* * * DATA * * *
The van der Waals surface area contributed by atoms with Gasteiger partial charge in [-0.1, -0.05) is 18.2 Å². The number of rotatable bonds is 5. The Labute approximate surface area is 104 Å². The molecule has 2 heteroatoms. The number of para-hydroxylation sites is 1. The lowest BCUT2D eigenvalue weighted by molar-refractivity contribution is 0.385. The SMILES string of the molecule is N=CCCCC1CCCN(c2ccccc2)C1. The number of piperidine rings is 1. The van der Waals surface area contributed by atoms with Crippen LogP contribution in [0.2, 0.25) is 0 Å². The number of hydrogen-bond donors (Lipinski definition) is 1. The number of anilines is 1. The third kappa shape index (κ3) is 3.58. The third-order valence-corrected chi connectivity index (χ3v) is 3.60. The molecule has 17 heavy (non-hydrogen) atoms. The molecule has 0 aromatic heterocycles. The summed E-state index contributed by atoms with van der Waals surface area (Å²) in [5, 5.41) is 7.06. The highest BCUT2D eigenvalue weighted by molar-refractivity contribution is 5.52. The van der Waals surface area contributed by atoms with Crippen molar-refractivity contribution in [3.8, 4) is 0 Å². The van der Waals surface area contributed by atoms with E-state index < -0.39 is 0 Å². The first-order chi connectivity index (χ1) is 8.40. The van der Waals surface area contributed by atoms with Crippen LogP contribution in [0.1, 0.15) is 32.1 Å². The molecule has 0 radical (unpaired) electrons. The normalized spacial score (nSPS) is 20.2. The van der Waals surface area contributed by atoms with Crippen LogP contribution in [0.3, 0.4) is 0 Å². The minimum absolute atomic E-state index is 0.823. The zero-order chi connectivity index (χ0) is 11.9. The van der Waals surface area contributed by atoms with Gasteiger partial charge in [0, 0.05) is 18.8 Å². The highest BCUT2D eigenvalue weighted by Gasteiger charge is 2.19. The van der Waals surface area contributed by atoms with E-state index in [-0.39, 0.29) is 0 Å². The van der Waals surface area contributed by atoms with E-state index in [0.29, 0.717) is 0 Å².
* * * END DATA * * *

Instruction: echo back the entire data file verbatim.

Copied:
The van der Waals surface area contributed by atoms with Gasteiger partial charge in [-0.1, -0.05) is 18.2 Å². The number of rotatable bonds is 5. The Labute approximate surface area is 104 Å². The molecule has 2 heteroatoms. The number of para-hydroxylation sites is 1. The lowest BCUT2D eigenvalue weighted by molar-refractivity contribution is 0.385. The SMILES string of the molecule is N=CCCCC1CCCN(c2ccccc2)C1. The number of piperidine rings is 1. The van der Waals surface area contributed by atoms with Crippen LogP contribution in [0.2, 0.25) is 0 Å². The number of hydrogen-bond donors (Lipinski definition) is 1. The number of anilines is 1. The third kappa shape index (κ3) is 3.58. The third-order valence-corrected chi connectivity index (χ3v) is 3.60. The molecule has 17 heavy (non-hydrogen) atoms. The molecule has 0 aromatic heterocycles. The summed E-state index contributed by atoms with van der Waals surface area (Å²) in [5, 5.41) is 7.06. The highest BCUT2D eigenvalue weighted by molar-refractivity contribution is 5.52. The van der Waals surface area contributed by atoms with Crippen molar-refractivity contribution in [3.8, 4) is 0 Å². The van der Waals surface area contributed by atoms with E-state index < -0.39 is 0 Å². The first-order chi connectivity index (χ1) is 8.40. The van der Waals surface area contributed by atoms with Crippen LogP contribution in [0.1, 0.15) is 32.1 Å². The molecule has 0 radical (unpaired) electrons. The normalized spacial score (nSPS) is 20.2. The van der Waals surface area contributed by atoms with Crippen LogP contribution in [0.3, 0.4) is 0 Å². The minimum absolute atomic E-state index is 0.823. The zero-order chi connectivity index (χ0) is 11.9. The van der Waals surface area contributed by atoms with Gasteiger partial charge in [0, 0.05) is 18.8 Å². The highest BCUT2D eigenvalue weighted by Gasteiger charge is 2.19. The van der Waals surface area contributed by atoms with E-state index in [-0.39, 0.29) is 0 Å². The van der Waals surface area contributed by atoms with E-state index in [0.29, 0.717) is 0 Å².